Rubens was a great admirer of Leonardo da Vinci's work. Using an engraving done 50 years after Leonardo started his project on the Battle of Anghiari, Rubens did a masterly drawing of the Battle which is now in the Louvre in Paris. "The idea that an ancient copy of a lost artwork can be as important as the original is familiar to scholars," says Salvatore Settis, archaeologist and art historian.

Workshop

Paintings from Rubens' workshop can be divided into three categories: those he painted by himself, those he painted in part (mainly hands and faces), and those he only supervised as other painters produced them from his drawings or oil sketches. He had, as was usual at the time, a large workshop with many apprentices and students, some of whom, such as Anthony van Dyck, became famous in their own right. He also often sub-contracted elements such as animals or still-life in large compositions to specialists such as Frans Snyders, or other artists such as Jacob Jordaens.


Lost works

The painting Raising of the Cross was an altarpiece by Pieter Paul Rubens, painted for the Church of Santa Croce in Gerusalemme, Rome. It was imported to England 1811; where it was auctioned 1812, 1820; and was lost at sea after last date after 1820. Works missing by Rubens are the Equestrian Portrait of the Archduke Albert, Susannah and the Elders now known only from engraving from 1620 by Lucas Vostermanand; Satyr, Nymph, Putti and Leopards now known only from engraving and Judith Beheading Holofernes c. 1609 known only though the 1610 engraving by Cornelis Galle the Elder. Works destroyed in the bombardment of Brussels are the Madonna of the Rosary painted for the Royal Chapel of the Dominican Church, Brussels, Virgin Adorned with Flowers by Saint Anne, 1610 painted for the Church of the Carmelite Friars, Saint Job Triptych, 1613, painted for Saint Nicholas Church, Brussels, Cambyses Appointing Otanes Judge Judgment of Solomon the Last Judgment that were decorations for the Magistrates' Hall, Brussels.

In the Coudenberg Palace fire there were several works by Rubens destroyed, like Nativity, 1731, 'Adoration of the Magi and Pentecost. The paintings Neptune and Amphitrite, Vision of Saint Hubert and Diana and Nymphs Surprised by Satyrs was destroyed in the Friedrichshain flak tower fire in 1945.[26]

The painting The Abduction of Proserpine was destroyed in the fire at Blenheim Palace, Oxfordshire, February 5, 1861[27]

The painting Crucifixion with Mary, St. John, Magdalen, 1643 was destroyed in the English Civil War: English Parliamentarians in the Queen's Chapel, Somerset House, London, 1643[28] The painting Equestrian Portrait of Philip IV of Spain was destroyed in the fire at Royal Alcázar of Madrid fire in 1734. A copy is in the Uffizi Gallery. The Continence of Scipio was destroyed in a Fire in the Western Exchange, Old Bond Street, London, March 1836[29] The painting The Lion Hunt was removed by Napoleon's agents from Schloss Schleissheim, near Munich, 1800 and was destroyed later in a fire at the Musée des Beaux-Arts de Bordeaux[30]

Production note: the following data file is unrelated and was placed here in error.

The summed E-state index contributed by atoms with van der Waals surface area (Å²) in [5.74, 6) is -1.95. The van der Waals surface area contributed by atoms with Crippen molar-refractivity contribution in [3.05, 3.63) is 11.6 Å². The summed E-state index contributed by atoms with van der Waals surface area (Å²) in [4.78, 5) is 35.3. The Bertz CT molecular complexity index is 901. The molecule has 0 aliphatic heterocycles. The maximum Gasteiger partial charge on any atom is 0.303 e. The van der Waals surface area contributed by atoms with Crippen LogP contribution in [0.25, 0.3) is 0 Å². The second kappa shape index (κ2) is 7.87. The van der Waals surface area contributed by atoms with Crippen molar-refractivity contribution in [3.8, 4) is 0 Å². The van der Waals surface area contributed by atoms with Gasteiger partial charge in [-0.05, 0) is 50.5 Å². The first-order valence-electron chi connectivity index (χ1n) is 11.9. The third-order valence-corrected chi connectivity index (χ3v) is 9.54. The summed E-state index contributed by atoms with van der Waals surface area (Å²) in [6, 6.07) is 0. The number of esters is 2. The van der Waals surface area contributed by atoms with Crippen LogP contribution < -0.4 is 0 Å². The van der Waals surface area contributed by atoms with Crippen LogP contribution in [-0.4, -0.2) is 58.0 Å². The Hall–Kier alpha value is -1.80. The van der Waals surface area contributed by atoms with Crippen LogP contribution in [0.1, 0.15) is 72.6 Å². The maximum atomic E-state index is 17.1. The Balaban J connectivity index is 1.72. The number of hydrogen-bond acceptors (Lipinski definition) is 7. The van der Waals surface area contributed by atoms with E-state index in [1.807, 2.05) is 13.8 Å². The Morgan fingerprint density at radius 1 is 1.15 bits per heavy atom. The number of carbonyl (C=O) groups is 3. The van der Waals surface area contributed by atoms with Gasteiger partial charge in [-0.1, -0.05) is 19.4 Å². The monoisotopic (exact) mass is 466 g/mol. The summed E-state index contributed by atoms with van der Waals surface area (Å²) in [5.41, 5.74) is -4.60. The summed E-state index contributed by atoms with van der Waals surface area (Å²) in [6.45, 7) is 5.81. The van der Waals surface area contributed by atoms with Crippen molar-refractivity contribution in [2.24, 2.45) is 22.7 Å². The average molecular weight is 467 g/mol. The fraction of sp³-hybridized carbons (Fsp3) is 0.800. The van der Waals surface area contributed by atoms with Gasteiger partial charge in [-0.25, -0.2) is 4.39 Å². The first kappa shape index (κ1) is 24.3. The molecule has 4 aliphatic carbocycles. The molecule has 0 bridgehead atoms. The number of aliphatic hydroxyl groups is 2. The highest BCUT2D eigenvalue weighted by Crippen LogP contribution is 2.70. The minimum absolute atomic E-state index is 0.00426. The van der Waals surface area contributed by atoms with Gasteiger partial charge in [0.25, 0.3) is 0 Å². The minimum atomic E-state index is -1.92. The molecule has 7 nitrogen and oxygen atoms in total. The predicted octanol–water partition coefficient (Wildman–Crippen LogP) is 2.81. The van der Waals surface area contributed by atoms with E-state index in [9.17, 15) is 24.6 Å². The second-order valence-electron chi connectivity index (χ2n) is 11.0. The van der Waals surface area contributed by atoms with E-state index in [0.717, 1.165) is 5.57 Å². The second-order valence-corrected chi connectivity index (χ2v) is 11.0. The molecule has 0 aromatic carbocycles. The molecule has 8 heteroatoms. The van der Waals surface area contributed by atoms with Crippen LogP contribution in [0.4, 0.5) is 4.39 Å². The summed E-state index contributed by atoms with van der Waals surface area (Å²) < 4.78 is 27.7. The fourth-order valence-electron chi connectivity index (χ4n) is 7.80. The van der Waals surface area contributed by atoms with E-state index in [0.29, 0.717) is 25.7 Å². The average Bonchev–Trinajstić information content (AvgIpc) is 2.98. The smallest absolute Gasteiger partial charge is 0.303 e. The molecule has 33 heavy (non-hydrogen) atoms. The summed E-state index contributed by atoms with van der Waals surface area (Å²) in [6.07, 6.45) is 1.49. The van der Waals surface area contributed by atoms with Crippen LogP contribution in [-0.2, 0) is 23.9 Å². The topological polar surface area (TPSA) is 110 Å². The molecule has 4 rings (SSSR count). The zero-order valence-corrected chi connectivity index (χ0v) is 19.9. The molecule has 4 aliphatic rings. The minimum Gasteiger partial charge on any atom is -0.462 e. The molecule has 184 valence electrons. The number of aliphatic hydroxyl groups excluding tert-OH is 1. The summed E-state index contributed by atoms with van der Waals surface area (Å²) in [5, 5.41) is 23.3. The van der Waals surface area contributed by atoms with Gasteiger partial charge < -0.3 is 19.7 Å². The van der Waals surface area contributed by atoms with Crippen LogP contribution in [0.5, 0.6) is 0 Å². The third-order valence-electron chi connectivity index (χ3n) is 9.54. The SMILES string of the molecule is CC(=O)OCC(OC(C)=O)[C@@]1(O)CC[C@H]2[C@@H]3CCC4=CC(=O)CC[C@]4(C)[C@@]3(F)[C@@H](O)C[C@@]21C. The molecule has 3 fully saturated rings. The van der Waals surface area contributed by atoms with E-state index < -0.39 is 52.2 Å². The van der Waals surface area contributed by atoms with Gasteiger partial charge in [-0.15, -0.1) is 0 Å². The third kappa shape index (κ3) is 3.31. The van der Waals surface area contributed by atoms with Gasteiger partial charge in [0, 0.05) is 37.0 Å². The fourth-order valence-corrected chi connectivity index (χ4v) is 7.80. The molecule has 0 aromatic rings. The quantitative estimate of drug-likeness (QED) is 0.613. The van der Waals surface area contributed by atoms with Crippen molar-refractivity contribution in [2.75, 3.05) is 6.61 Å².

The painting Equestrian Portrait of the Duke of Buckingham later owned by the Earl of Jersey at Osterley Park was destroyed in a fire in 1949 and Portrait of Philip IV of Spain from 1628 was destroyed in the Incendiary attack at the Kunsthaus, Zurich, in 1985.[31]
Art market

At a Sotheby's auction on 10 July 2002, Rubens's newly discovered painting Massacre of the Innocents sold for £49.5 million (US$76.2 million) to Lord Thomson. At the end of 2013 this remained the record auction price for an Old Master painting. At a Christies auction in 2012, Portrait of a Commander sold for £9.1 million (US$13.5 million) despite a dispute over the authenticity so that Sotheby's refused to auction it as a Rubens.[32]
Selected exhibitions

1936 Rubens and His Times, Paris.

1997 The Century of Rubens in French Collections, Paris.

2004 Rubens, Palais de Beaux-Arts, Lille.

2005 Peter Paul Rubens: The Drawings, Metropolitan Museum of Art, New York.

2015 Rubens and His Legacy,[33] The Royal Academy, London.
See also

Poussinists and Rubenists
Rembrandt

Sources

Auwers, Michael, Pieter Paul Rubens als diplomatiek debutant. Het verhaal van een ambitieus politiek agent in de vroege zeventiende eeuw, in: Tijdschrift voor Geschiedenis - 123e jaargang, nummer 1, p. 20-33 (Dutch)
Belkin, Kristin Lohse (1998). Rubens. Phaidon Press. ISBN 0-7148-3412-2.
Belting, Hans (1994). Likeness and Presence: A History of the Image before the Era of Art. University of Chicago Press. ISBN 0-226-04215-4.